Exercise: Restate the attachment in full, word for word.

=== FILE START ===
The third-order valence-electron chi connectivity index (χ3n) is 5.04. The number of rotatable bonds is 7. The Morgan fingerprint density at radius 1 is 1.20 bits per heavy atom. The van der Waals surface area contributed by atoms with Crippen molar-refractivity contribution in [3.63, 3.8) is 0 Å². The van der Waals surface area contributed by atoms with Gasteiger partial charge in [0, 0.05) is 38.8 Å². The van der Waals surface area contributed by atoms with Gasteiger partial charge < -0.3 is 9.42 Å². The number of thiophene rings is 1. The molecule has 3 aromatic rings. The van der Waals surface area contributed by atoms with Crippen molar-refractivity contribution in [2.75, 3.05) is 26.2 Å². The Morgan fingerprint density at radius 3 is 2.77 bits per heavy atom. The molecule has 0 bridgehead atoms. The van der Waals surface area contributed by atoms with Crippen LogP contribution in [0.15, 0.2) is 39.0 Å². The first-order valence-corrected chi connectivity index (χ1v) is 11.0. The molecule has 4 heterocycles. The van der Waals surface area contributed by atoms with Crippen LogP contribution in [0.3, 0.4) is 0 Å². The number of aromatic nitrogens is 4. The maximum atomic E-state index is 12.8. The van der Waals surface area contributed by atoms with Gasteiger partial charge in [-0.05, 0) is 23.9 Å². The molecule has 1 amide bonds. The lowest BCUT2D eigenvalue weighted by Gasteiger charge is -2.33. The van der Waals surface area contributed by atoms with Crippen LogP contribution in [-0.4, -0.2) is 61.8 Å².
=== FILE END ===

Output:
The third-order valence-electron chi connectivity index (χ3n) is 5.04. The number of rotatable bonds is 7. The Morgan fingerprint density at radius 1 is 1.20 bits per heavy atom. The van der Waals surface area contributed by atoms with Crippen molar-refractivity contribution in [3.63, 3.8) is 0 Å². The van der Waals surface area contributed by atoms with Gasteiger partial charge in [0, 0.05) is 38.8 Å². The van der Waals surface area contributed by atoms with Gasteiger partial charge < -0.3 is 9.42 Å². The number of thiophene rings is 1. The molecule has 3 aromatic rings. The van der Waals surface area contributed by atoms with Crippen molar-refractivity contribution in [2.75, 3.05) is 26.2 Å². The Morgan fingerprint density at radius 3 is 2.77 bits per heavy atom. The molecule has 0 bridgehead atoms. The van der Waals surface area contributed by atoms with Crippen LogP contribution in [0.15, 0.2) is 39.0 Å². The first-order valence-corrected chi connectivity index (χ1v) is 11.0. The molecule has 4 heterocycles. The van der Waals surface area contributed by atoms with Crippen LogP contribution in [0.3, 0.4) is 0 Å². The number of aromatic nitrogens is 4. The maximum atomic E-state index is 12.8. The van der Waals surface area contributed by atoms with Gasteiger partial charge in [-0.05, 0) is 23.9 Å². The molecule has 1 amide bonds. The lowest BCUT2D eigenvalue weighted by Gasteiger charge is -2.33. The van der Waals surface area contributed by atoms with Crippen LogP contribution in [-0.4, -0.2) is 61.8 Å².